All-Empire boys golf player of the year Michael Danielski


Consistently booming fairway drives, an improved short game and an even-keeled disposition made for a successful mix that guided Maria Carrillo senior Michael Danielski to a stellar 2015 season, making him The Press Democrat’s All-Empire boys golf player of the year.

It was a busy season for Danielski, who was also named the North Bay League player of the year by league coaches. Danielski led the Pumas to a second-place NBL finish before advancing individually to the Tournament of Champions playoffs at Monarch Bay in San Leandro.

“From the beginning of the year, two of my short-term goals were to win the Empire and NBL player of the year awards, so it feels good to achieve those goals,” Danielski said.

Danielski won the individual NBL title with a Redwood Empire-leading 74-stroke average for the season, but it came down to a clutch NBL postseason tournament performance for him to seal the league crown. Danielski was tied with Windsor’s Evan Smith and held a one-stroke lead on Cardinal Newman’s Brandon Bone for stroke average on the season going into the postseason. Danielski subsequently posted a 73 in the tournament to beat Smith by nine strokes and Bone by five for the NBL title.

“I hit a lot of greens on par at the NBL tournament,” Danielski said. “Brandon and I have been good friends for 10 years and have been playing against each other my entire career. It helps a lot having a competitor like Brandon to go against.”

Danielski will go to SRJC in the fall but said he has not yet decided whether he will play golf for the Bear Cubs or save his eligibility for when he goes to a four-year university.

“Michael has the ability and all the intangibles to make it at the next level,” Maria Carrillo coach Zach Christ said. “Seeing how he has developed and how far he can hit the ball from his freshman to his senior year was fun to watch.”

A four-year varsity starter for the Pumas, Danielski says it was after his freshman year that he decided to dedicate himself to the craft of golf.

“My sophomore year I got more serious about my game and wanted to get better,” Danielski said. “Mentally, my game is better than a few years ago. I have matured as a player and now I hit much smarter shots and take less foolish risks.”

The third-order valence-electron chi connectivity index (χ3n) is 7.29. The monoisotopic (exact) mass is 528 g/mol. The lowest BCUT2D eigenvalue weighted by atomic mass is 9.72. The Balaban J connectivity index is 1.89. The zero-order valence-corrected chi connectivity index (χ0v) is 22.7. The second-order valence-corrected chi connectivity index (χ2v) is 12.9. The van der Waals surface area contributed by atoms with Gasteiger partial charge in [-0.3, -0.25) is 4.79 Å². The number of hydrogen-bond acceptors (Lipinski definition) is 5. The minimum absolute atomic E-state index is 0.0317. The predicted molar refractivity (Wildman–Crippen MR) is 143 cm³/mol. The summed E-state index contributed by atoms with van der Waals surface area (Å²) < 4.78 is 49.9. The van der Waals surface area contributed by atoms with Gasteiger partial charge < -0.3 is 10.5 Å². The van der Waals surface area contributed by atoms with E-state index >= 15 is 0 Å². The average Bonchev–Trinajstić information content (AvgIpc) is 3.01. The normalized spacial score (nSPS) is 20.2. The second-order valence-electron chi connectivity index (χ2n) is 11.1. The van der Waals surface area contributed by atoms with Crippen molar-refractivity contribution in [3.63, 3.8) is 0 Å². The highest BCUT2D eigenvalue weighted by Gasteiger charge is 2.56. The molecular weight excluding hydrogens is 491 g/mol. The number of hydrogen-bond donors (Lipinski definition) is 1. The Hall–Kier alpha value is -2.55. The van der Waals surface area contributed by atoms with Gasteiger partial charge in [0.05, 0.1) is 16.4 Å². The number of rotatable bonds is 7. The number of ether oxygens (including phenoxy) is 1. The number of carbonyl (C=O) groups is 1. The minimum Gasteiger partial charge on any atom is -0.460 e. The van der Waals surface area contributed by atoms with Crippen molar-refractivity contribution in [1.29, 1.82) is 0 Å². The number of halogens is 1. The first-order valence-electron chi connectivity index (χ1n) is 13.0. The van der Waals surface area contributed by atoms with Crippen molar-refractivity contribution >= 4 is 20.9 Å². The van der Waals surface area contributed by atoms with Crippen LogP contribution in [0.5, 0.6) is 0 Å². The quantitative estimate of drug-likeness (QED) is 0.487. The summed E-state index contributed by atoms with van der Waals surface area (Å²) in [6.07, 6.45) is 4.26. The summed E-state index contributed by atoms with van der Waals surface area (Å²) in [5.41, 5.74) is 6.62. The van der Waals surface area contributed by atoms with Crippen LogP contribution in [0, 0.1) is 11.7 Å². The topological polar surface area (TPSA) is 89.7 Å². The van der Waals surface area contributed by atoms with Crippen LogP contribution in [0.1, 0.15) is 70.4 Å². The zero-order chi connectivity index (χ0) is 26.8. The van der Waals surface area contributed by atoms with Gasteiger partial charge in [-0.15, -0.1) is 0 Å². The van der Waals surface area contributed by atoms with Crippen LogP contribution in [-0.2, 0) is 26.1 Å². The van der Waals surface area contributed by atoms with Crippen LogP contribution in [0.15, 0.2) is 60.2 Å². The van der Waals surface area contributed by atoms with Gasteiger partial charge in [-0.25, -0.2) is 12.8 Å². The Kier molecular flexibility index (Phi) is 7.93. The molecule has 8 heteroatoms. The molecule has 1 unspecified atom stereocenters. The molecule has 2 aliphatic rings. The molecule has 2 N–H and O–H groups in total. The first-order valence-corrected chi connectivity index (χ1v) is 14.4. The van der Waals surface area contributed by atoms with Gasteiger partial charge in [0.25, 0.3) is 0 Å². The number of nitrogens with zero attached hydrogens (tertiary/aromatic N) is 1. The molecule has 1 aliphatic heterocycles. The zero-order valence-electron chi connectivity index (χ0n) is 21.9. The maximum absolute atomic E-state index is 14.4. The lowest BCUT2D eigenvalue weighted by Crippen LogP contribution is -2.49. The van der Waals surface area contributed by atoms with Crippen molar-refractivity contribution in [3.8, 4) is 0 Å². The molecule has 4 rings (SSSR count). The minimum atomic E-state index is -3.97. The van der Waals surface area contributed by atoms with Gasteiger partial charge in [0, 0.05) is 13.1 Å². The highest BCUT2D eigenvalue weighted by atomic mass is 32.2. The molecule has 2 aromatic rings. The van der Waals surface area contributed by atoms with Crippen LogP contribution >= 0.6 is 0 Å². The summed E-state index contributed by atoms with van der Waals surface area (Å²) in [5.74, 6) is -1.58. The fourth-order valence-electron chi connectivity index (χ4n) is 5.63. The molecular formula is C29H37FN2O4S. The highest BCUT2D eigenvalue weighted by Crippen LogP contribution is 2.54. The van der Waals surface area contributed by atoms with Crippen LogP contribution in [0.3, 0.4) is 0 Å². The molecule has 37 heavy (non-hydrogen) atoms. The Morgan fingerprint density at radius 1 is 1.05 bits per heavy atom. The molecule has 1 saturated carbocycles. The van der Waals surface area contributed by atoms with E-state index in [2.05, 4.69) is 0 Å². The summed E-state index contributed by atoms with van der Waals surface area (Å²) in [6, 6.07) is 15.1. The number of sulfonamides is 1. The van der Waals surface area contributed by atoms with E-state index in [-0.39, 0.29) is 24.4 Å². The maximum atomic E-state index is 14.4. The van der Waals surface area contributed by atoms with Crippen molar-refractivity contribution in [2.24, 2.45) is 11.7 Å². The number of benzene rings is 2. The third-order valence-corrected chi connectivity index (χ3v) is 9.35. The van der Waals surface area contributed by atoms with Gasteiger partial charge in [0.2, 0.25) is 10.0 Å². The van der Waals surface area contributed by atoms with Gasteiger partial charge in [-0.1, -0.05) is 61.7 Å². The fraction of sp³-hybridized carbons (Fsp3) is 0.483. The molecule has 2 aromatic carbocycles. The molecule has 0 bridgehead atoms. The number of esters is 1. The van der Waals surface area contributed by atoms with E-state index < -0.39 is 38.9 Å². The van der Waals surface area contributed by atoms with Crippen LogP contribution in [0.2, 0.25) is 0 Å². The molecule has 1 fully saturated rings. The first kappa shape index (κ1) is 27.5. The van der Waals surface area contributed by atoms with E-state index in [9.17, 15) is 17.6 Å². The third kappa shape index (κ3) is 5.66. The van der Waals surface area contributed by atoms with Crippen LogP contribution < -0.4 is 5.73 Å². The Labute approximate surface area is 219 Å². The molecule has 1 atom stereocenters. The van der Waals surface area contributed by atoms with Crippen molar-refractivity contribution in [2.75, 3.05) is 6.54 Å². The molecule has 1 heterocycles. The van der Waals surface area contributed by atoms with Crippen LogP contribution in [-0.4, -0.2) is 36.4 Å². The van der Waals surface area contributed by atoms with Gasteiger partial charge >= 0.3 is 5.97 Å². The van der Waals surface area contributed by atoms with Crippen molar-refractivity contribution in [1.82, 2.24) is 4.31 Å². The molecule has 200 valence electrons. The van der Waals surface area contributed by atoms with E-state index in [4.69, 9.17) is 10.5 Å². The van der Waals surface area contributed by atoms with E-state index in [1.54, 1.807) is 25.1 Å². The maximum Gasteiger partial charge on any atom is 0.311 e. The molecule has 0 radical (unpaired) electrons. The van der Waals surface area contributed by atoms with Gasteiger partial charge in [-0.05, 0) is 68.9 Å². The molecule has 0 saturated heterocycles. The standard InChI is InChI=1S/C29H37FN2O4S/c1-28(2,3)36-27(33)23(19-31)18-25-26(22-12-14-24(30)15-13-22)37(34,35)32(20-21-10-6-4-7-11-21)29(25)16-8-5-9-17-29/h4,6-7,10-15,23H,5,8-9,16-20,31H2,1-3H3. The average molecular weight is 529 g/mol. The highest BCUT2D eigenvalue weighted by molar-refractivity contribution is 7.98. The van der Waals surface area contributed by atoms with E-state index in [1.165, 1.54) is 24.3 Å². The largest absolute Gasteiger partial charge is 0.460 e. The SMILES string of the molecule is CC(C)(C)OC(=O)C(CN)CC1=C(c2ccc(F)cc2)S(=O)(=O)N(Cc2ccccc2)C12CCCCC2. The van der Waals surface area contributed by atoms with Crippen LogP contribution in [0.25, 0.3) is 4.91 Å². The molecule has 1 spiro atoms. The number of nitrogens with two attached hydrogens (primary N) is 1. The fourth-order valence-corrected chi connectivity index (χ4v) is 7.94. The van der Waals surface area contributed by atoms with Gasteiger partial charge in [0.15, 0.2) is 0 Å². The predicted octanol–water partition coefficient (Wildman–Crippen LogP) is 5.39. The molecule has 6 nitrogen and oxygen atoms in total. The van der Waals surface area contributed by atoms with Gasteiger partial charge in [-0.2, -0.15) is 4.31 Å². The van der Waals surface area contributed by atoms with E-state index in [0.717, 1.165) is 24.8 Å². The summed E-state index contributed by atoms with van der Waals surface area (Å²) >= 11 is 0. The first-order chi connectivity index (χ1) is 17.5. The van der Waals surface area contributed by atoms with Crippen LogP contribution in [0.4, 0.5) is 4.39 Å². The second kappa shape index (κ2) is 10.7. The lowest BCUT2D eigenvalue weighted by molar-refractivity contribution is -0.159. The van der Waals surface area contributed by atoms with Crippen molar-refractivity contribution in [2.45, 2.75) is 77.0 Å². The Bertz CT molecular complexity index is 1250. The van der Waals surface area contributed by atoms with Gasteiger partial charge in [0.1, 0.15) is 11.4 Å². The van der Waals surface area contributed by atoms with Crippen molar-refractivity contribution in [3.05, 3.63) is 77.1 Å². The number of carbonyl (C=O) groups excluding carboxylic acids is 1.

Slightly built at 5-foot-10, 145 pounds, Danielski relies on technique and form to power his drives, which average about 280 yards.

“I’m not a big guy but I can generate a lot of club speed and torque,” said Danielski, who said his short game has improved but acknowledged his putting needs to get even better at the next level. “Putting is the worst part of my game and it is the most important. It’s mental. Sometimes I second-guess myself before I putt. You just have to trust yourself.”

Seven NBL golf coaches were polled about Danielski, and his long drives and calm course demeanor were mentioned repeatedly as standout qualities.

“Danielski hit some shots that other players couldn’t. He was the only golfer in the league that could overpower a golf course with his length,” Montgomery coach Jess Stimack said. “He didn’t have much of a weakness. He is only going to get better.”

Ukiah coach Dominic Brutocao said of Danielski: “He has a beautiful swing and is a complete golfer. He has good composure and handles the tough situations well.”

After hitting a 77 at the NCS qualifier, Danielski moved on to the Tournament of Champions, which unfortunately didn’t go as planned. He shot an uncharacteristic 84, a 12-over-par performance that eliminated him from moving on to the NorCal final.

“It was really windy all day at the TOC and it took six hours to finish the round. I’m not used to playing in that kind of wind,” Danielski said. “I was not mentally ready for the TOC.”

Even with a disappointing performance to close his season, Danielski put the experience in perspective.

“I was not happy at all with my play at the TOC but I was happy with my senior year overall,” he said.

Other Danielski positive qualities, according to Christ, are his leadership, willingness to be a mentor and work ethic.

“Michael was the best player I have coached in my eight years at Maria Carrillo,” Christ said. “After his freshman and sophomore years I didn’t think he would be the best, but he developed into it.”

(Crista Jeremiason / The Press Democrat)[/caption]